Fiat Trial Over UAW’s Chrysler Shares Set for SeptemberJef Feeley and Mark Clothier
Fiat SpA must wait almost a year for a trial over the value of some Chrysler Group LLC shares after a judge set a September 2014 date to hear evidence, further delaying Fiat’s push to combine the two companies.
Delaware Chancery Court Judge Donald Parsons scheduled a five-day, non-jury trial to start Sept. 29 for testimony and arguments about valuing the shares, which are owned by a United Auto Workers trust fund.
Lawyers for the UAW’s Retiree Medical Benefits Trust had requested a January 2015 trial on dueling interpretations of an agreement covering some Chrysler shares. Fiat sought a May 2014 trial in hopes of speeding up Chief Executive Officer Sergio Marchionne’s effort to use the case to set the value of the union’s 41.5 percent Chrysler stake.
The union trust estimated the value of its stake in the automaker at $4.2 billion in the Delaware case as Marchionne valued the stake at $1.7 billion. Those calculations were based on the price for the first set of Chrysler shares available for purchase by the Italian carmaker last year under the 2009 agreement and not market value.
Fiat officials declined to comment on the 2014 trial date. Matt Wood, a spokesman for the union trust, didn’t immediately return a call yesterday seeking comment on it. Richard Hilgert, an analyst with Morningstar Inc. in Chicago, said the case will most likely be resolved before the trial date.
“It makes more sense that these parties come together in a deal that has Fiat as 100 percent owner of Chrysler,” he said. “In the meantime, both sides will engage in brinkmanship to maneuver for leverage in the negotiation process.”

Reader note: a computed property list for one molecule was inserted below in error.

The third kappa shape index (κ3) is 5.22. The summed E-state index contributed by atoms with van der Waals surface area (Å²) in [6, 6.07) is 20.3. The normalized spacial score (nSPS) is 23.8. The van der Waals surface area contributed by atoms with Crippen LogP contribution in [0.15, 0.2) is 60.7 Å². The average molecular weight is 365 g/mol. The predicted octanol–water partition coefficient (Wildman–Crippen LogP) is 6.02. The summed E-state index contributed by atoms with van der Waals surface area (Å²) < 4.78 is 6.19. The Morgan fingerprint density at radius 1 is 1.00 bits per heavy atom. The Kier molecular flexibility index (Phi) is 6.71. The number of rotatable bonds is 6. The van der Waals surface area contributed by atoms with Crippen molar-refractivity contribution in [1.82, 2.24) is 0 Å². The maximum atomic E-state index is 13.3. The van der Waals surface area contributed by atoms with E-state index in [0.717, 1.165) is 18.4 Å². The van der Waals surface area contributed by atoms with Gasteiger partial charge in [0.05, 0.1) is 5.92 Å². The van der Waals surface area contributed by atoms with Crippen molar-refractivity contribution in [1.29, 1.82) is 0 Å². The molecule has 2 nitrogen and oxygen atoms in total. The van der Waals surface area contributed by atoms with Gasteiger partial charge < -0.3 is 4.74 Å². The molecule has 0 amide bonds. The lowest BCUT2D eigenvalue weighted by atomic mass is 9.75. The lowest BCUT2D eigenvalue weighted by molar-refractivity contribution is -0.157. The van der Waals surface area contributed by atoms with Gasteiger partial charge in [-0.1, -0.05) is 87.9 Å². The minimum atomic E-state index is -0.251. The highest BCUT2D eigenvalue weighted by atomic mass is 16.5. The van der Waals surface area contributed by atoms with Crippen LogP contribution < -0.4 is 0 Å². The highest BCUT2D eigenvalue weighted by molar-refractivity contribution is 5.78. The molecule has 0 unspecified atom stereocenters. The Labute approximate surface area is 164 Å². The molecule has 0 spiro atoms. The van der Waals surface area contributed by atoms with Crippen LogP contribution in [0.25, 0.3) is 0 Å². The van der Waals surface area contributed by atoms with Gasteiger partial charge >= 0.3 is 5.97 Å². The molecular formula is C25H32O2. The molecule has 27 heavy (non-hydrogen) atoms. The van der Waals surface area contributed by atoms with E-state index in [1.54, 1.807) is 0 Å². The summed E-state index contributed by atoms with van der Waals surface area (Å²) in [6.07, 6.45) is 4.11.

Parsons refused in July to honor Fiat’s request to set a value on the shares without a trial. The judge also ruled in Fiat’s favor on several claims affecting the value of the trust’s shares. Fiat, based in Turin, Italy, bought a stake in Chrysler in June 2009 after the Auburn Hills, Michigan-based carmaker sought bankruptcy-court protection from creditors.
The trial will focus on the agreement’s formulas for valuing the first segment of more than 270,000 shares the trust received when Chrysler emerged from bankruptcy in 2009.
Marchionne, who runs both Fiat and Chrysler, has spent the past four years seeking to unify the companies so they can better compete with Toyota Motor Corp., General Motors Co. and Volkswagen AG. A fully integrated automaker would feature the mass-market Fiat, Chrysler, Jeep and Dodge brands, along with the high-end Maserati and Ferrari lines.
Fiat wants to acquire the UAW’s entire Chrysler portfolio of 676,000 shares as part of its unification effort.
The union provides health-care services to more than 800,000 retirees and their dependents, according to the trust’s website. It’s the largest nongovernmental buyer of retiree health services in the U.S.
Chrysler’s value has climbed to $13.5 billion, UBS AG estimates, as industrywide U.S. light-vehicle sales this year are on track to reach the best level since 2007. The UBS estimate would mean the union’s total Chrysler stake is worth $5.6 billion.
At trial, Parsons will hear evidence on the call-option agreement’s formulas for valuing the trust’s shares to help set an acquisition price.
The formulas are based partly on Chrysler’s reported earnings before interest, taxes, depreciation and amortization for the four most recent financial quarters, minus the carmaker’s “net industrial debt” as listed in its most recent financial statements, according to court filings.
The case is Fiat North America LLC v. UAW Retiree Medical Benefits Trust, 7903, Delaware Chancery Court (Wilmington).